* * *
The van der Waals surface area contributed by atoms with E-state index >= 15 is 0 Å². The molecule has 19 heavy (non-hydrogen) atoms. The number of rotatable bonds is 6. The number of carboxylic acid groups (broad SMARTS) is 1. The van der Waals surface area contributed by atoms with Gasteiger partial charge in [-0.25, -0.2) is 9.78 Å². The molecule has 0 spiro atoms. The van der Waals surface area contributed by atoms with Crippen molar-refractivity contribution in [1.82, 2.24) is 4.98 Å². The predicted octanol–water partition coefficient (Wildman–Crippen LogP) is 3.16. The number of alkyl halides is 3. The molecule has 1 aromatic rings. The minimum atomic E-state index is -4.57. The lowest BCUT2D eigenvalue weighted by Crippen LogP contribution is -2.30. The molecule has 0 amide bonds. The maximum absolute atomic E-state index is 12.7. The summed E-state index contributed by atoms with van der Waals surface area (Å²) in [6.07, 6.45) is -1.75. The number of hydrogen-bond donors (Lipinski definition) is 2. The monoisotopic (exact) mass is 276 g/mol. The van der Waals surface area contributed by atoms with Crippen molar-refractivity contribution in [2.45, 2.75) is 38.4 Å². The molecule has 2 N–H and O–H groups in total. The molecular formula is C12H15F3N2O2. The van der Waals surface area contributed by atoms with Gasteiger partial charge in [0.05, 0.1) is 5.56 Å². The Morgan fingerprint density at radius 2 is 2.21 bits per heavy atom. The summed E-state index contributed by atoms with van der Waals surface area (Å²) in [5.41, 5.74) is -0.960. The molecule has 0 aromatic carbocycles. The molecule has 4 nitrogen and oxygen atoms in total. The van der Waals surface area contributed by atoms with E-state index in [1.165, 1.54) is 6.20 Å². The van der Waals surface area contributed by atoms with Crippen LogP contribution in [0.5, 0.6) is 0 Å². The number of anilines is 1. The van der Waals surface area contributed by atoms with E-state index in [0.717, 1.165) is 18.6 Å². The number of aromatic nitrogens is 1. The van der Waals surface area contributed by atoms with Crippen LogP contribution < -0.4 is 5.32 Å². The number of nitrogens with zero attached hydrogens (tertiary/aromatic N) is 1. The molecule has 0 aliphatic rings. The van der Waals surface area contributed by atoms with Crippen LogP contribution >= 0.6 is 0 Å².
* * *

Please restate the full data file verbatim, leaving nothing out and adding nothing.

The van der Waals surface area contributed by atoms with E-state index >= 15 is 0 Å². The molecule has 19 heavy (non-hydrogen) atoms. The number of rotatable bonds is 6. The number of carboxylic acid groups (broad SMARTS) is 1. The van der Waals surface area contributed by atoms with Gasteiger partial charge in [-0.25, -0.2) is 9.78 Å². The molecule has 0 spiro atoms. The van der Waals surface area contributed by atoms with Crippen molar-refractivity contribution in [1.82, 2.24) is 4.98 Å². The predicted octanol–water partition coefficient (Wildman–Crippen LogP) is 3.16. The number of alkyl halides is 3. The molecule has 1 aromatic rings. The minimum atomic E-state index is -4.57. The lowest BCUT2D eigenvalue weighted by Crippen LogP contribution is -2.30. The molecule has 0 amide bonds. The maximum absolute atomic E-state index is 12.7. The summed E-state index contributed by atoms with van der Waals surface area (Å²) in [6.07, 6.45) is -1.75. The number of hydrogen-bond donors (Lipinski definition) is 2. The monoisotopic (exact) mass is 276 g/mol. The van der Waals surface area contributed by atoms with Crippen molar-refractivity contribution in [2.45, 2.75) is 38.4 Å². The molecule has 2 N–H and O–H groups in total. The molecular formula is C12H15F3N2O2. The van der Waals surface area contributed by atoms with Gasteiger partial charge in [0.05, 0.1) is 5.56 Å². The Morgan fingerprint density at radius 2 is 2.21 bits per heavy atom. The summed E-state index contributed by atoms with van der Waals surface area (Å²) in [5.41, 5.74) is -0.960. The molecule has 0 aromatic carbocycles. The molecule has 4 nitrogen and oxygen atoms in total. The van der Waals surface area contributed by atoms with E-state index in [1.165, 1.54) is 6.20 Å². The van der Waals surface area contributed by atoms with Crippen LogP contribution in [0.5, 0.6) is 0 Å². The number of anilines is 1. The van der Waals surface area contributed by atoms with E-state index in [0.717, 1.165) is 18.6 Å². The number of aromatic nitrogens is 1. The van der Waals surface area contributed by atoms with Crippen LogP contribution < -0.4 is 5.32 Å². The number of nitrogens with zero attached hydrogens (tertiary/aromatic N) is 1. The molecule has 0 aliphatic rings. The van der Waals surface area contributed by atoms with Crippen LogP contribution >= 0.6 is 0 Å².